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Multiple Myeloma Diagnosis- Multiple Myeloma Stage 2 up from SMM? Help

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“From your imaging, blood calcium and kidney function (creatinine) all being normal it is difficult for me to get from SMM to a  stage 2 Multiple Myeloma diagnosis…”

Hi David. My name is Cathy.  I had a back injury in ’73. Back started getting real sore and I managed to get an MRI back in June. It showed multiple spinal lesions. This led to visit to oncologist–blood tests led to confirming the M-protein. I am writing to you because my original diagnosis was smoldering multiple myeloma. A visit to a multiple myeloma specialist yielded a stage 2 multiple myeloma diagnosis.
Other left field issues happened following (coincidentally) the PET scan and CT scans. I am in a town a couple of hours from the various specialists–feels like my body parts are divided up to five different towns. My recent concierge is no long that (billing issues) and I am a bit overwhelmed with the coordination of treatment. 
I did notice that the oncologist did not enter the blood markers taken at his office. So, I do not have the m-spike value that you asked for. I emailed a request to enter that into the portal. I’m told it exists in my blood and not in my urine. I hope it remains that way (not in my urine).
I am told I do have higher than normal protein levels in my urine (not sure what that means)–my urine is foamy/frothy. My two main concerns are:
  • MRI showed the multiple lesions on the back.
  • CT Scan (contrast) and PET  scan–a couple of back lesions were “lucent” on the petscan.
My recent blood tests show these numbers:
  • Creatinine—.74 (reference range: 0.50–0.99 mg/dL)
  • BUN-— There is no sol BUN–there is a BUN/Creatinine “not applicable”
  • Not sure if the eGFR African American at of 102
I hesitate to have Bone Marrow Biopsy due to bone density issues and two vertebrae fractures AND also do not want contrast MRI due to a temporary kidney shut down and ongoing challenged kidneys (still working–but spikes in protein and foamy urine)……etc. 
Bone density–approved (insurance) for Tymlos--need to rebuild—yet fear starting this–so I do algae cal. Cannot do Prolia due to upcoming major dental (from past horse accident). 
I’m in Ojai, CA and feeling a bit overwhelmed.  
Do you help coordinate treatment. What do you charge? 

Thanks–Cathy


Hi Cathy-

Without a complete set of blood, urine and imaging diagnostic testing I cannot make any definitive statements about your diagnosis of multiple myeloma but I will communicate what I learn from the info you have sent me.
1) “MRI showed the multiple lesions on the back.  CT Scan (contrast) and Petscan–a couple of back lesions were “lucent” on the petscan”
My read of your scans is that there was no “uptake” meaning, you may have lesions but they do not have active MM. I think you are okay here but please clarify this with your oncologist.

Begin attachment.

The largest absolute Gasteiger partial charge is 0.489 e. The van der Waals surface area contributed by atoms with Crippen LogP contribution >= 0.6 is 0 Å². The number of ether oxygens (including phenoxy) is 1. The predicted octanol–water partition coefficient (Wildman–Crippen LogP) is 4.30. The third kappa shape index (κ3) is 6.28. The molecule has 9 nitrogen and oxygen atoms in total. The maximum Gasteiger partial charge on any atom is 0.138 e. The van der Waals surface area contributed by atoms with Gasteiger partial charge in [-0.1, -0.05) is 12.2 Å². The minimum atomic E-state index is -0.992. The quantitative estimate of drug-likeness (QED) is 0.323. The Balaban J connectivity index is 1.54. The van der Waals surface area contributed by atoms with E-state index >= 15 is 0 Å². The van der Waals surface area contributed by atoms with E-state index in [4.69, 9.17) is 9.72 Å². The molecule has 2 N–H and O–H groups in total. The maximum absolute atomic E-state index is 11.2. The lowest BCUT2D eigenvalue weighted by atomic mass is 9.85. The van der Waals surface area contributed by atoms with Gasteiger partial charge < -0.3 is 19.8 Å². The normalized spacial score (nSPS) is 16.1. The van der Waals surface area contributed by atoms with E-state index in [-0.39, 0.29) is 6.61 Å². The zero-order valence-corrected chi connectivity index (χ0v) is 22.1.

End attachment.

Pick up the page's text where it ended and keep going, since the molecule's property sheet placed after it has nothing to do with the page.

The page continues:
2) “Creatinine—.74 (reference range: 0.50–0.99 mg/dL)”
This test indicates that your kidney function is normal. 
3) “CALCIUM is 9.3  (8.6-10.4mg/dL)”
Your normal blood calcium combined with your PET results indicate that your bones are fine re MM. You may have damaged them earlier in life but there is currently no indication of MM based on your test results. 
4) Regarding coordinating your care. I know a lot about MM, diagnosis, therapies, etc. but I know little about the other specialties listed below. I would not be able to coordinate anything other than oncology related to MM.
This leads to another issue: many specialists in different locations which is why I could use help coordinating care. 
Oncologist (for now)—UCLA health at Porter Ranch
Endocrinologist—UCLA health at Ventura
Orthopedic—UCLA health at Encino
Intestines—UCLA health in West LA
Dental–uninsured (surgery needed before any bone density treatment which I hesitate to start)—Pasadena
Without looking at other markers such as your free light chains or monoclonal protein (m-spike), it is impossible for me to make any definitive statements regarding your MM diagnosis. From your imaging, blood calcium and kidney function all being normal it is difficult for me to get to a diagnosis of stage 2 MM.
But again, there is a lot of your info that I just don’t know.
To re-iterate, I cannot coordinate anything, any other medical info other than your MM related care. I just don’t have enough experience.
Let me know if you have any questions.
David Emerson
  • MM Survivor
  • MM Coach
  • Director PeopleBeatingCancer

Recommended Reading:


Smoldering multiple myeloma

Smoldering multiple myeloma (SMM) is an early precursor to a rare blood cancer known as multiple myeloma, which affects plasma cells. This type of cancer produces certain proteins that can be measured in both blood and urine. These proteins show up before a person has any symptoms of cancer…

Understanding the stages of multiple myeloma

Multiple myeloma, like other cancers, can be defined by stages. There are three stages of the disease, each more advanced than the one before. A precursor to stage 1 is known as SMM.

A person can have SMM for several years before they progress to stage 1 multiple myeloma. Even when there are no outward symptoms, the malignant plasma cells secrete proteins into the body. These proteins can be measured in the blood or urine of people who otherwise exhibit no signs of disease.

There may be lesions on the spines of people with SMM. One studyTrusted Source showed that monitoring these tumors regularly with MRI scans can detect the progression of the disease…”

 

 

 

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